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SCHUYLERVILLE – One local student will soon be off to D.C. for the opportunity of her high school career.

Freya Birkas-Dent, a junior at Schuylerville High School, will begin a three-week position in the competitive and prestigious United States Senate Page program on June 11, which will run until June 30. Birkas-Dent will be sponsored by N.Y. Senator Chuck Schumer, and was one of only 30 students from across the country selected for the program.

Her responsibilities during these three weeks will include administrative tasks, such as filing paperwork and delivering documents and mail between offices. The program will also involve time in the Senate Chamber, during which pages will be responsible for arranging papers at each seat and holding doors, according to Birkas-Dent. She will also be attending page school, to “l earn about parliamentary procedure and the legislative process,” according to the Schuylerville schools website.

Birkas-Dent first became aware of the Senate page position while reading a book written by former Senate Majority Leader Tom Daschle, in which he references pages as the people who perform various administrative tasks for the Senate. This interested her, and she began researching the position by visiting the websites of some of her Senators.

She first got in touch with the offices of N.Y. Senators Chuck Schumer and Kirsten Gillibrand, inquiring about page positions for the spring or fall, as she initially wanted to apply for one that would happen during the school year. Finding that neither Senator had available positions for those sessions, she applied to a number of Senators from different states, including Susan Collins of Maine and Claire McCaskill of Mo. This too failed to yield fruitful results, as she said that Senators prefer to sponsor pages from their own constituencies. Finally, Senator Schumer came through with a page position for the summer, which she accepted.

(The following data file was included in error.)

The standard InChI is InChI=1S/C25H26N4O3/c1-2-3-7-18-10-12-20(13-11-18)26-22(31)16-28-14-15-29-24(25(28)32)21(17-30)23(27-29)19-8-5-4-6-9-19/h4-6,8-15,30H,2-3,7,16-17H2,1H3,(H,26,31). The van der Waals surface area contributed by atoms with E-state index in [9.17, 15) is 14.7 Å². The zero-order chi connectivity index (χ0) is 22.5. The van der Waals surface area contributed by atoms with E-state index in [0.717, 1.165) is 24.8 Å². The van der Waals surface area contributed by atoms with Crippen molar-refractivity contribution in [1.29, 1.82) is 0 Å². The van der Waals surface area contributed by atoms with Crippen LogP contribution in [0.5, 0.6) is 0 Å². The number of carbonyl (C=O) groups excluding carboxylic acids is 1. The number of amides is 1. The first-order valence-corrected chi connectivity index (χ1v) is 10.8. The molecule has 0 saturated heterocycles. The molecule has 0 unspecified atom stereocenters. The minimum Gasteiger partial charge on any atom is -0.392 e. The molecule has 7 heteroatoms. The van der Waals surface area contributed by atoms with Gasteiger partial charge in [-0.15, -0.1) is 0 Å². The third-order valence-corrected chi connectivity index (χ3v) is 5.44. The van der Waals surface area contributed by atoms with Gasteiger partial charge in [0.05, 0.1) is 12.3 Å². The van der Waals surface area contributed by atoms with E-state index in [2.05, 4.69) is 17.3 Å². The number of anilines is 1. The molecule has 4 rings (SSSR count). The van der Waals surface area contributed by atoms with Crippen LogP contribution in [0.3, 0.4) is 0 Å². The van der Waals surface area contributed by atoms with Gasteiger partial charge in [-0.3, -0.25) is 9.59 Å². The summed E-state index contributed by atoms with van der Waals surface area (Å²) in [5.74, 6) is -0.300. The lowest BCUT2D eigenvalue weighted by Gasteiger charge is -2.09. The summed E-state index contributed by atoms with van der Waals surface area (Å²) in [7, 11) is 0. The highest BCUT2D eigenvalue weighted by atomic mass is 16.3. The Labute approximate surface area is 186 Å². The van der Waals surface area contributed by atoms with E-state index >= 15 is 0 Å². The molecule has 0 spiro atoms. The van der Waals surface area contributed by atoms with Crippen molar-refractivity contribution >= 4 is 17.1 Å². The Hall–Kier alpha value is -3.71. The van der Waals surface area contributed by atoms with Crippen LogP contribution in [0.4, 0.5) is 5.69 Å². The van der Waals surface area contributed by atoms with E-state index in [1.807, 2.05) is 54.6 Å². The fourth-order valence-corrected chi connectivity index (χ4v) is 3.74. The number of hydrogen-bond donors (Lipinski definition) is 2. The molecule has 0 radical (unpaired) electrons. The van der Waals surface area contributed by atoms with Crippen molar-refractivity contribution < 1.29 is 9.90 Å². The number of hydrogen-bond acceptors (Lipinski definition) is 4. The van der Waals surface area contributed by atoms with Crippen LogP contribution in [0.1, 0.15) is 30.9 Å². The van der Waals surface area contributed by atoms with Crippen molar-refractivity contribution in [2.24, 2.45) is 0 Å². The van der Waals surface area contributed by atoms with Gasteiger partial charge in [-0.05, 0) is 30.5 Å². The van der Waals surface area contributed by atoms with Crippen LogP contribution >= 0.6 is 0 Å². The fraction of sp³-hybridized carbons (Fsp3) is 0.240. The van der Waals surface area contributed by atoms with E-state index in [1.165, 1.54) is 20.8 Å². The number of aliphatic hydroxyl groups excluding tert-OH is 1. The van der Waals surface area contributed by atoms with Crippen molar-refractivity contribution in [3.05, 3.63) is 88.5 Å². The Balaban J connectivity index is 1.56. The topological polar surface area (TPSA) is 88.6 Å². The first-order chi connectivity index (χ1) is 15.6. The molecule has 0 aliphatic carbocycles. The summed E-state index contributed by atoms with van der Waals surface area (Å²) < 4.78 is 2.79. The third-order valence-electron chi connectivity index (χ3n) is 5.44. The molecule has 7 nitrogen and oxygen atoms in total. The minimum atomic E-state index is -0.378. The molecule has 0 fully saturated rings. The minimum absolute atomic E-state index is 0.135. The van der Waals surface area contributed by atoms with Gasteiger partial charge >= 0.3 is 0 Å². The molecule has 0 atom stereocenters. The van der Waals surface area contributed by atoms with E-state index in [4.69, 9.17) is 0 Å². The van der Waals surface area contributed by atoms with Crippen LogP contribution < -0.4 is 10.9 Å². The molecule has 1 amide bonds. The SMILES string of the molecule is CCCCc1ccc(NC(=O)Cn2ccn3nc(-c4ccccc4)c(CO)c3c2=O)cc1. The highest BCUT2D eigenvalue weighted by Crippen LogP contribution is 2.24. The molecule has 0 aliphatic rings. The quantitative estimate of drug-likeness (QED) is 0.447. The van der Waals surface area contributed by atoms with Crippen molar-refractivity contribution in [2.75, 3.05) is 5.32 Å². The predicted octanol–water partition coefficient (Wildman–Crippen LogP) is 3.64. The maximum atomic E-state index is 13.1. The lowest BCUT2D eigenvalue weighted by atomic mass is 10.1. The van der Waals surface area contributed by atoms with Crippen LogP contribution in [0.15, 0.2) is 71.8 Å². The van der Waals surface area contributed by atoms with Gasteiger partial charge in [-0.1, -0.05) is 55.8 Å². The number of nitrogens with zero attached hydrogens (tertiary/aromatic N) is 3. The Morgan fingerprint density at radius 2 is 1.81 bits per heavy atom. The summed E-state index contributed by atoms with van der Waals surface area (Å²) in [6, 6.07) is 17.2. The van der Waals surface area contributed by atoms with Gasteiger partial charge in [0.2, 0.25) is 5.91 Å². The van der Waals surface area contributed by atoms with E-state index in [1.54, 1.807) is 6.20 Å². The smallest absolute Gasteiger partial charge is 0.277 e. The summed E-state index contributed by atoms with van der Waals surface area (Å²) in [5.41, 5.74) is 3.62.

“I’m really interested in going into international relations or into government,” Birkas-Dent said about what inspired her to pursue a position like this. “We learn about this kind of stuff in the classroom, but you really don’t have a tangible experience with it. It’s kind of shrouded in secrecy what actually goes on there, so I don’t feel like I have a good understanding of exactly how it runs on a day-to-day basis.”

Birkas-Dent believes this position will give her the sort of understanding of the legislative process necessary for her to decide if it is a career path that she would like to follow. Some of the careers she has considered for herself include elected official, diplomat, or possibly working with a non-profit doing international relations work. Whatever career she ends up pursuing, she knows that she would like to go into the Peace Corps after college.

“I think the U.N. [United Nations] would be really interesting to be in,” Birkas-Dent said. “But I think it’s hard to get into as an American. So I’ve kind of branched out.”

Back at home, Birkas-Dent is involved with a number of groups and programs focused on environmental preservation. She is the president of the high school’s Environmental Club, and works with the Hudson River Community Advisory Group, which works on various things including dredging and floodplain sampling. She is also the captain of her school’s Climate Leadership Team, and with that group recently attended the Adirondack Youth Climate Summit. While environmental issues are important to her, she said that were she to get involved with politics in the future, they would likely be a side issue for her and not a core part of her hypothetical platform, given the divisive conversation surrounding such issues.

“I’m very excited,” Birkas-Dent said about beginning her new position. “I’m excited to meet people from all over the country. It’s a little bit nerve-wracking cause we don’t know yet what we’ll be doing exactly, but I think it’ll be a good experience and I’m really looking forward to it.”

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